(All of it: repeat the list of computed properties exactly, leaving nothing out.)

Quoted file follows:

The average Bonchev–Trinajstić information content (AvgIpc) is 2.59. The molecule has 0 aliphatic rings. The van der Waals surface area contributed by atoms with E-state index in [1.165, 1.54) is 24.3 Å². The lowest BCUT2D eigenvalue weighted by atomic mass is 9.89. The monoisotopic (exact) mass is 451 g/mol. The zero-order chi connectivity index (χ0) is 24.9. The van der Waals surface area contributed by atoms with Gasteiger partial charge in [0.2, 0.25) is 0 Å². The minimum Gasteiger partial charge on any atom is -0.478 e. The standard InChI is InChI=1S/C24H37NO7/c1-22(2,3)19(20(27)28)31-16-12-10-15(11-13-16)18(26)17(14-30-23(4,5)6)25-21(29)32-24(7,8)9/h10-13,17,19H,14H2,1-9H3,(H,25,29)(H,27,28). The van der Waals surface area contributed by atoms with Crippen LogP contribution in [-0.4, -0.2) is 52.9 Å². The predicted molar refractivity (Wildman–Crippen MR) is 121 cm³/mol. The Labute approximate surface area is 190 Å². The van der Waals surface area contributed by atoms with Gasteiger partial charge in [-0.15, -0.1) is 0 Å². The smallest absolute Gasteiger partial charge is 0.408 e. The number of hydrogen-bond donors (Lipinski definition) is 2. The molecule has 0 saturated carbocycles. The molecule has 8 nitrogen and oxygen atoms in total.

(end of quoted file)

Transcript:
The average Bonchev–Trinajstić information content (AvgIpc) is 2.59. The molecule has 0 aliphatic rings. The van der Waals surface area contributed by atoms with E-state index in [1.165, 1.54) is 24.3 Å². The lowest BCUT2D eigenvalue weighted by atomic mass is 9.89. The monoisotopic (exact) mass is 451 g/mol. The zero-order chi connectivity index (χ0) is 24.9. The van der Waals surface area contributed by atoms with Gasteiger partial charge in [0.2, 0.25) is 0 Å². The minimum Gasteiger partial charge on any atom is -0.478 e. The standard InChI is InChI=1S/C24H37NO7/c1-22(2,3)19(20(27)28)31-16-12-10-15(11-13-16)18(26)17(14-30-23(4,5)6)25-21(29)32-24(7,8)9/h10-13,17,19H,14H2,1-9H3,(H,25,29)(H,27,28). The van der Waals surface area contributed by atoms with Crippen LogP contribution in [-0.4, -0.2) is 52.9 Å². The predicted molar refractivity (Wildman–Crippen MR) is 121 cm³/mol. The Labute approximate surface area is 190 Å². The van der Waals surface area contributed by atoms with Gasteiger partial charge in [-0.15, -0.1) is 0 Å². The smallest absolute Gasteiger partial charge is 0.408 e. The number of hydrogen-bond donors (Lipinski definition) is 2. The molecule has 0 saturated carbocycles. The molecule has 8 nitrogen and oxygen atoms in total.